Phillips Curve

The relation between inflation
and unemployment
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Phillips Curve
 A. W. Phillips (1958), “The Relation Between
Unemployment and the Rate of Change of Money
Wage Rates in the United Kingdom, 1861-1957”,
Economica
 Phillips observed an inverse relationship between
money wage changes and unemployment in the
British economy over the period examined
 Many economists in the advanced industrial
countries believed that his results showed that there
was a permanently stable relationship between
inflation and unemployment
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5½ % = zero inflation
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5½ %
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 There exists a stable relationship between
the variables. The relationship has not
substantially changed for about 100 years
 Negative, nonlinear correlation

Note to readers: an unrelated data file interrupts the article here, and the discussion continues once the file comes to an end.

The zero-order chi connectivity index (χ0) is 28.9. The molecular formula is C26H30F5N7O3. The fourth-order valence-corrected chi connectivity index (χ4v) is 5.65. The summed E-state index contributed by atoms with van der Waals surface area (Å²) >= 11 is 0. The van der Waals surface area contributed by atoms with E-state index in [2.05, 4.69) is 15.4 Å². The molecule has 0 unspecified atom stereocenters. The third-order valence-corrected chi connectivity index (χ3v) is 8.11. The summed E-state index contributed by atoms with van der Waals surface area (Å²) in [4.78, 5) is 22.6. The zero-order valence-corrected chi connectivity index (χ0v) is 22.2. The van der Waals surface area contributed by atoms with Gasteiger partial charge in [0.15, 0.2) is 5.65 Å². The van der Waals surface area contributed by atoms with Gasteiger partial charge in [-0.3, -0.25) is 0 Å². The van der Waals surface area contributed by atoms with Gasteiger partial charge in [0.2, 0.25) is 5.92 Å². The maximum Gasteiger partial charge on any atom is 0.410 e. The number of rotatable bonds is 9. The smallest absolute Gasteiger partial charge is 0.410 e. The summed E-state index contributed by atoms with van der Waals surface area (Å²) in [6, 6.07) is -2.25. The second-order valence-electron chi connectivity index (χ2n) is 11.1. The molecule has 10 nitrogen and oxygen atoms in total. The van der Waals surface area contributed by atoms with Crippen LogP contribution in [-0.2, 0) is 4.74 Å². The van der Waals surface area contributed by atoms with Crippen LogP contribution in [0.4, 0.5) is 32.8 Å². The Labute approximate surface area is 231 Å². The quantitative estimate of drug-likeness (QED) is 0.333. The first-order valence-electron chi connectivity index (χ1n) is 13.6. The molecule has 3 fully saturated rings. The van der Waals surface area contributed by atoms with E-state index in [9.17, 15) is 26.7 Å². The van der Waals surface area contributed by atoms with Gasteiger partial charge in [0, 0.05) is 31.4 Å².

 Wages remain stable/stationary
( =0) when unemployment is 5½ percent
Phillips’ Conclusions
w
dw
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Conclusions - continued
 From the dispersion of the
data points, Phillips
concluded that there was a
countercyclical “loop”:
– Money wages rise faster
as du/dt decreases
– Money wages fall slower
as du/dt increases
– Implies an inflationary
bias, and is consistent
with sticky wage theory
u
slower
faster
w
dw
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Problems with Phillips’ Study
 Empirical method of study
 Stagflation: In the 1970s, many countries experienced
high levels of both inflation and unemployment
 Friedman argued that the Phillips curve relationship was
only a short-run phenomenon
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